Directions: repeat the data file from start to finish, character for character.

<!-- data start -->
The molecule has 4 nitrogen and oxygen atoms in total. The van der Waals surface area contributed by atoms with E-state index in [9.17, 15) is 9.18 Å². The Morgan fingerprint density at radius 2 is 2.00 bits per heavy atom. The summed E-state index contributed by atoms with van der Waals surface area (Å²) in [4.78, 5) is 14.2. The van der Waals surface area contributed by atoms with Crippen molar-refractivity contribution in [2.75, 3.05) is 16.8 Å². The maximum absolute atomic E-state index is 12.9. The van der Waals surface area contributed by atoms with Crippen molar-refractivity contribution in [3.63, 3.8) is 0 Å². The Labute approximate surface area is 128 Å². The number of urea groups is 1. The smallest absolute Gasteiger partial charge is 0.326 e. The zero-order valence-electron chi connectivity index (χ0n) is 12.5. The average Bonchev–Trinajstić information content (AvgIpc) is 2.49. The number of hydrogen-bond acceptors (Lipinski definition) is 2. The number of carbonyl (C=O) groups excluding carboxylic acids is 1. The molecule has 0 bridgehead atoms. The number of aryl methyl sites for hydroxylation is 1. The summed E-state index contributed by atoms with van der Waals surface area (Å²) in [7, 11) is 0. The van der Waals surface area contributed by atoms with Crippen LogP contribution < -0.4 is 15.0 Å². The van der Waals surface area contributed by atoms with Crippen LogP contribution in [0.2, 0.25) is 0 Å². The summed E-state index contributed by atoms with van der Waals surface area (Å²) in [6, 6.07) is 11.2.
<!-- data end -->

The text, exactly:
The molecule has 4 nitrogen and oxygen atoms in total. The van der Waals surface area contributed by atoms with E-state index in [9.17, 15) is 9.18 Å². The Morgan fingerprint density at radius 2 is 2.00 bits per heavy atom. The summed E-state index contributed by atoms with van der Waals surface area (Å²) in [4.78, 5) is 14.2. The van der Waals surface area contributed by atoms with Crippen molar-refractivity contribution in [2.75, 3.05) is 16.8 Å². The maximum absolute atomic E-state index is 12.9. The van der Waals surface area contributed by atoms with Crippen molar-refractivity contribution in [3.63, 3.8) is 0 Å². The Labute approximate surface area is 128 Å². The number of urea groups is 1. The smallest absolute Gasteiger partial charge is 0.326 e. The zero-order valence-electron chi connectivity index (χ0n) is 12.5. The average Bonchev–Trinajstić information content (AvgIpc) is 2.49. The number of hydrogen-bond acceptors (Lipinski definition) is 2. The number of carbonyl (C=O) groups excluding carboxylic acids is 1. The molecule has 0 bridgehead atoms. The number of aryl methyl sites for hydroxylation is 1. The summed E-state index contributed by atoms with van der Waals surface area (Å²) in [7, 11) is 0. The van der Waals surface area contributed by atoms with Crippen LogP contribution < -0.4 is 15.0 Å². The van der Waals surface area contributed by atoms with Crippen LogP contribution in [0.2, 0.25) is 0 Å². The summed E-state index contributed by atoms with van der Waals surface area (Å²) in [6, 6.07) is 11.2.